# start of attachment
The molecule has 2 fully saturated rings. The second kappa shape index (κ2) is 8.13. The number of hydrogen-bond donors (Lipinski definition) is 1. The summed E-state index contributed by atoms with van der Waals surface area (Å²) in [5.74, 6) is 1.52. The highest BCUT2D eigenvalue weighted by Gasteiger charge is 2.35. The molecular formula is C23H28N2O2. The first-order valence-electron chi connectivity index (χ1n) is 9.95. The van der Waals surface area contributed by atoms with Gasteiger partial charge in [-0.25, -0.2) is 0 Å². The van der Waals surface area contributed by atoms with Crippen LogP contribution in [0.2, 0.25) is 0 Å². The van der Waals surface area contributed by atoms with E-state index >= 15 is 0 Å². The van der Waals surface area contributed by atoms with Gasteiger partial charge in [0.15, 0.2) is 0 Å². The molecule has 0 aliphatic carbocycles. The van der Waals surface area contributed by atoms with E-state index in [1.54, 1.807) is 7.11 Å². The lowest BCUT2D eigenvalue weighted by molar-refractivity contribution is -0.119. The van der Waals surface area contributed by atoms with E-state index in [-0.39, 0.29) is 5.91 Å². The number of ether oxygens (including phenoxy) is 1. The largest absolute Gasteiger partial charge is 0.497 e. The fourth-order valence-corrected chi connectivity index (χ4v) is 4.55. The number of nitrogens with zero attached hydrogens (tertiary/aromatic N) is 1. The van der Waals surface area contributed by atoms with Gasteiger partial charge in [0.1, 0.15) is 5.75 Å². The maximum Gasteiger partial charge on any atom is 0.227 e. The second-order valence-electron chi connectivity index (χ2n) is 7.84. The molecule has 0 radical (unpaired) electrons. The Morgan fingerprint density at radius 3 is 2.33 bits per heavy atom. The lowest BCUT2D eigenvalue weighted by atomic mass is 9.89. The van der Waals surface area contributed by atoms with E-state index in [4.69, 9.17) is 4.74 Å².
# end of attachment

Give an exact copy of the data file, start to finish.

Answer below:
The molecule has 2 fully saturated rings. The second kappa shape index (κ2) is 8.13. The number of hydrogen-bond donors (Lipinski definition) is 1. The summed E-state index contributed by atoms with van der Waals surface area (Å²) in [5.74, 6) is 1.52. The highest BCUT2D eigenvalue weighted by Gasteiger charge is 2.35. The molecular formula is C23H28N2O2. The first-order valence-electron chi connectivity index (χ1n) is 9.95. The van der Waals surface area contributed by atoms with Gasteiger partial charge in [-0.25, -0.2) is 0 Å². The van der Waals surface area contributed by atoms with Crippen LogP contribution in [0.2, 0.25) is 0 Å². The van der Waals surface area contributed by atoms with E-state index >= 15 is 0 Å². The van der Waals surface area contributed by atoms with Gasteiger partial charge in [0.15, 0.2) is 0 Å². The molecule has 0 aliphatic carbocycles. The van der Waals surface area contributed by atoms with E-state index in [1.54, 1.807) is 7.11 Å². The lowest BCUT2D eigenvalue weighted by molar-refractivity contribution is -0.119. The van der Waals surface area contributed by atoms with E-state index in [-0.39, 0.29) is 5.91 Å². The number of ether oxygens (including phenoxy) is 1. The largest absolute Gasteiger partial charge is 0.497 e. The fourth-order valence-corrected chi connectivity index (χ4v) is 4.55. The number of nitrogens with zero attached hydrogens (tertiary/aromatic N) is 1. The van der Waals surface area contributed by atoms with Gasteiger partial charge in [0.1, 0.15) is 5.75 Å². The maximum Gasteiger partial charge on any atom is 0.227 e. The second-order valence-electron chi connectivity index (χ2n) is 7.84. The molecule has 0 radical (unpaired) electrons. The Morgan fingerprint density at radius 3 is 2.33 bits per heavy atom. The lowest BCUT2D eigenvalue weighted by atomic mass is 9.89. The van der Waals surface area contributed by atoms with E-state index in [4.69, 9.17) is 4.74 Å².